House districting upheld by court new challenge due

April 01, 1992|By Lyle Denniston | Lyle Denniston,Washington Bureau

WASHINGTON -- The new 1990 assignment of seats in the House of Representatives to the 50 states survived its first constitutional challenge in the Supreme Court yesterday, but another is to come later in the month.

In a unanimous ruling, the justices upheld the 50-year-old mathematical formula that Congress devised to distribute House seats following each 10-year census.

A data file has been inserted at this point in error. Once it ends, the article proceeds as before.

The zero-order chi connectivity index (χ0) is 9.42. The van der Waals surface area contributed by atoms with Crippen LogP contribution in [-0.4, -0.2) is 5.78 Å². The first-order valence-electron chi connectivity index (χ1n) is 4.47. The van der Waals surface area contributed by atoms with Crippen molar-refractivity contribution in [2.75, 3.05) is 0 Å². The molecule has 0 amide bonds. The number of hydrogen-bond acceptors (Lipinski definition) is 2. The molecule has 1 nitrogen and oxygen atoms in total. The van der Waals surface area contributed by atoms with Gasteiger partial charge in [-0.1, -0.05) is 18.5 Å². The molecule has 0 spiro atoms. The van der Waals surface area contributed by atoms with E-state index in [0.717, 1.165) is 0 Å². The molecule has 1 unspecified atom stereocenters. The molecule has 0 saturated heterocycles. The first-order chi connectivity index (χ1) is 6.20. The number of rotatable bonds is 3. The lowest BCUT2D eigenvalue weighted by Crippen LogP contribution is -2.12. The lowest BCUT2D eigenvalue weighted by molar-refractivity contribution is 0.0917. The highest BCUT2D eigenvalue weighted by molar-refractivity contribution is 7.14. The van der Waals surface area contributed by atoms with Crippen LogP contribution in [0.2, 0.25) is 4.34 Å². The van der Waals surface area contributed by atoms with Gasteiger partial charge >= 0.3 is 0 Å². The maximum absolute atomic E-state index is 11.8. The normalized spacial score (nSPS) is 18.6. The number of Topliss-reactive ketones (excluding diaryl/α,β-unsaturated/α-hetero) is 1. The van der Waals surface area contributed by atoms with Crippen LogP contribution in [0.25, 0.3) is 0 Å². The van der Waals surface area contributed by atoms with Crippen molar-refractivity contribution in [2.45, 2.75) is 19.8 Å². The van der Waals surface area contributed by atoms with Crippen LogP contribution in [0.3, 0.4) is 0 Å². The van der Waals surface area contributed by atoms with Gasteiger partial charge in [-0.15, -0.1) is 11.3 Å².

A special federal court in Montana had upset that plan temporarily last October by striking down the formula.

However, the high court said that "Congress had ample power to enact" the particular formula that it chose in 1941, and to have it used automatically every decade since then.

As a result of yesterday's ruling, Montana failed to keep the second House seat it had before the 1990 census.

However, a lower federal court in Boston has ordered the government to recalculate the entire 1990 census, and come up with a completely new distribution of House seats, because of the way the census counted Americans who are abroad in the military or in U.S. government posts.

The Supreme Court will review the decision at a hearing April 21 and is expected to rule quickly.

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